Only 17 upon graduation in 1943, Jerry anxiously awaited his 18th birthday as he would then be eligible to join the Army Air Corps. He had already committed to the war in the air, so as summer turned to fall, he was on his way to Ockley Field for a tour that lasted until the end of the conflict.
Unfortunately, the army being the army, he was never given his overseas assignment and instead ended up in advanced Navigation and Bombing training using top secret equipment such as the Norden sight and ground sweeping radar. Ironically these were skills that the “Brass” considered so critical for the war effort, that the military technology imprinted on his brain retained top secret status after the war’s end. In addition the protracted training period scuppered the hoped-for overseas assignment after V-E and V-J day intervened. Jerry had achieved the rank of lieutenant through training in skills that were crucial to the war effort, but it would be another six years before he got a chance to use them.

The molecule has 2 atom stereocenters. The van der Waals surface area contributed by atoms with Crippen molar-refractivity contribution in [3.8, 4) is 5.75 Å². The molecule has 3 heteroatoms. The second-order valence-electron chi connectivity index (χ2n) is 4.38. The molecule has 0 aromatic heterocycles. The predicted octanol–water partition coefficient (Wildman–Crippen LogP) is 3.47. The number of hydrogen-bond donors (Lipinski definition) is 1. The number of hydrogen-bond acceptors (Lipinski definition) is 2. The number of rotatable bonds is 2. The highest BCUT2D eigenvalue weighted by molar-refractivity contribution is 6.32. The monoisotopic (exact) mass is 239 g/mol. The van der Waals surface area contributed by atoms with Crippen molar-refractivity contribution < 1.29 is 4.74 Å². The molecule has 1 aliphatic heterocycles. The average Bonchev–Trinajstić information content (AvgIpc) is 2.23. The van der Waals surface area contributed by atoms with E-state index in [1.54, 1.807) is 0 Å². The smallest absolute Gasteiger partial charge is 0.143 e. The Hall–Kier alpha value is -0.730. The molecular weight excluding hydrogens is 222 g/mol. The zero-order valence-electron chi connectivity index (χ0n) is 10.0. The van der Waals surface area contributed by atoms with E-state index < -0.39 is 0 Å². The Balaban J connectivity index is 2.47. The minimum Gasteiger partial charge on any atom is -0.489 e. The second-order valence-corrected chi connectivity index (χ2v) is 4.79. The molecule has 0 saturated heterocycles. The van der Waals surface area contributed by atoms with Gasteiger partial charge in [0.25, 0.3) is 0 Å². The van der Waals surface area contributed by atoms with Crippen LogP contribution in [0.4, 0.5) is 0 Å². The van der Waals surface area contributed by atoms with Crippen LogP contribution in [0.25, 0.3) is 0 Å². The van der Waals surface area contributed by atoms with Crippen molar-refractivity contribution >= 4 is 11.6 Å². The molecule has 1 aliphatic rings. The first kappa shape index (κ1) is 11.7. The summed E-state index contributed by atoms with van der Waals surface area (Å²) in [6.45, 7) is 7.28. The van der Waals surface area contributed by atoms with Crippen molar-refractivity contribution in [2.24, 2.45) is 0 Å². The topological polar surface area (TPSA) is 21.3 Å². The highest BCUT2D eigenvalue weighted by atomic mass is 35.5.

Following a brief and memorable “celebration” period, Jerry was hell-bent on starting a career and marrying his sweetheart, Jo Anne. That made a fast run through higher education a top priority. Entering University of Oregon in the fall of 1946 he graduated in 1948 by taking summer classes and heavy course loads.
In 1949 the newlyweds moved to Portland to allow Jerry to gain the financial experience he felt necessary to pursue his career. Unfortunately, after two years with 1st National Bank and Securities Inc., another event interrupted his career plans.